03/08/2013 02:45 EST | Updated 05/08/2013 05:12 EDT

Canada Continues Pakistan's Assassinated Minority Minister Bhatti's Legacy

Pakistan didn't stage any memorial service on second anniversary of assassinated minority minister Shahbaz Bhatti but a Canadian group, International Christian Voice did.

Prime Minister Canada Stephen Harper took about five minutes in his speech to paying tribute to late Bhatti last month in Vaughan Ont, while announcing the Office of Religious Freedom.

Shahbaz Bhatti was killed brutally by Tehreek-e-Taliban in Islamabad two years ago, March 2011, over his concerns to Blasphemy Laws, that draconian laws has made Hindus, Sikhs, Christians and Ahmaddies lives miserable in Pakistan.

Before Shahbaz Bhatti lost his life in the hands of terrorists, a powerful governor Punjabi Salman Taseer was murdered by his body guard as the assassinated governor called that law a 'Black Law'. His assassin body guard is hailing a life of spiritual leader in Pakistani jail now.

Coincidently, Shahbaz Bhatti happened to visit Canada just few weeks before he was gunned down by Taliban in Islamabad.

Just after his visit to Ottawa, Canada's Minister for Citizenship, Immigration and Multiculturalism issued a statement that read, "Over the past two days I have had the great honour of hosting Pakistan's brave Minister of Minorities, Shahbaz Bhatti.... We expressed our sincere condolences to Minister Bhatti over the recent assassination of Punjab Governor Salman Taseer, and reiterated Canada's opposition to the abuse of blasphemy laws, as exemplified by the death sentence imposed on Asia Bibi."

Later, on arrival of Bhatti's murder news, Prime Minister Harper reacted immediately and said in a statement: "Canada stands against those who commit gutless acts of murderous violence and extremism, and calls for the Pakistani authorities to bring those responsible to justice."

In the following year 2012, Canada' Foreign Affairs Minister John Baird presented 2012 John Diefenbaker Defender of Human Rights and Freedom Award to the late Shahbaz Bhatti.

The office of International Christian Voice in Canada, headed by late Shahbaz Bhatti's brother, Peter Bhatti, received the award. The same organization held a second Martyrdom anniversary of Shahbaz Bhatti last Saturday. The ceremony was attended by prominent parliamentarians, large number of Church leaders, family members, friends and representatives from all walks of life.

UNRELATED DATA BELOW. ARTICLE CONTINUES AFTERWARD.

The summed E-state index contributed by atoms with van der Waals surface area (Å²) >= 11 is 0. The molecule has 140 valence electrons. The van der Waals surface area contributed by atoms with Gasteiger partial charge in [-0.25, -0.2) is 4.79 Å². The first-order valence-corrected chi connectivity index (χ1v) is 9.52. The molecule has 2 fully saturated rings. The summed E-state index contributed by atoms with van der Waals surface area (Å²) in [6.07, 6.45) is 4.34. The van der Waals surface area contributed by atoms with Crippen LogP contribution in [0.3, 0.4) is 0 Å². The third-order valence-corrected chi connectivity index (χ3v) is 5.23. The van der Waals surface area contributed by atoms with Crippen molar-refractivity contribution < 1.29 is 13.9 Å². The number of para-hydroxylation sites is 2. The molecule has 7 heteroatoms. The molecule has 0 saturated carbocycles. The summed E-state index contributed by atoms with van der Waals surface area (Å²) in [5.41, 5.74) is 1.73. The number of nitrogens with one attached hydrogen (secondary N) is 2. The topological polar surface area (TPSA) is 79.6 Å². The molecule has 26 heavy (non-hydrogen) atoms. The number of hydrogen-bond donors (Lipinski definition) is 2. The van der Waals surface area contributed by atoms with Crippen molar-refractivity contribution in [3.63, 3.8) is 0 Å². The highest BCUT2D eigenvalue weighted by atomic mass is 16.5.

Due to overseas engagements of minister for citizenship and immigration, Minister Jason Kenney was not able to attend this program, however, Minister Bal Gosal read his message in which Minister Kenny emphasized that the personality of Shahbaz inspired him a lot and he was to go further in developing working relations with him.

Tim Hudak, Leader of Progressive Conservatives, paid tribute to Shahbaz Bhatti and said that leaders like Shahbaz Bhatti help to understand the reality of life.

Parm Gill, MP Brampton Springdale, reiterated that Canada would continue supporting the religious minorities and help them to gain self-respect and honor.

Senator Don Meredith shared that his meeting with Shahbaz Bhatti was one of the best moments of his life. He further stated that government will advocate for religious liberation, and rights for the marginalized.

M.P, Mississauga East - Cooksville, Wladyslaw Lizon affirmed Canada's commitment to help victims of persecution and encouraged people living in Canada to remember that not everyone has the same freedom Canadian citizens do and therefore remember those who cannot practice their basic human rights.

In the same context last month Prime Minister Harper announced the establishment of Office of Religious Freedom in Ahmadiyya Muslim Jama'at Canada, where he talked about Shahbaz Bhatti and he stated, "I am privileged, in the course of my service as Prime Minister, to encounter many, extraordinary individuals and, from time to time, even among all of these extraordinary people, someone is exceptional... one such person I met in my office on Parliament Hill in 2011, he was the Minister of Minorities of Pakistan, Shahbaz Bhatti. He worked tirelessly to defend the vulnerable not only his fellow Christians, but also Hindus, Sikhs, Ahmadi Muslims, and all other minorities. He did so knowing that it placed him under a constant and imminent threat to his life. He was an honourable and humble man."

Shahbaz Bhatti's brother, Peter Bhatti, a Canadian and Chairman International Christian Voice said in the event that Pakistan cannot continue with extremism, religious bigotry and hatred.

Pakistan Consul General in Toronto, Mohammad Nafees Zakaria also attended the meeting and said that he was a good friend of Shahbaz Bhatti but on behalf of his government he couldn't offer any assurance of eliminating Blasphemy Laws from Pakistan's constitution or atleast could grant an assurance of equal rights to the bewildered minorities there.

Tahir Gora is Director Canadian Thinkers' Forum. Follow him on Twitter: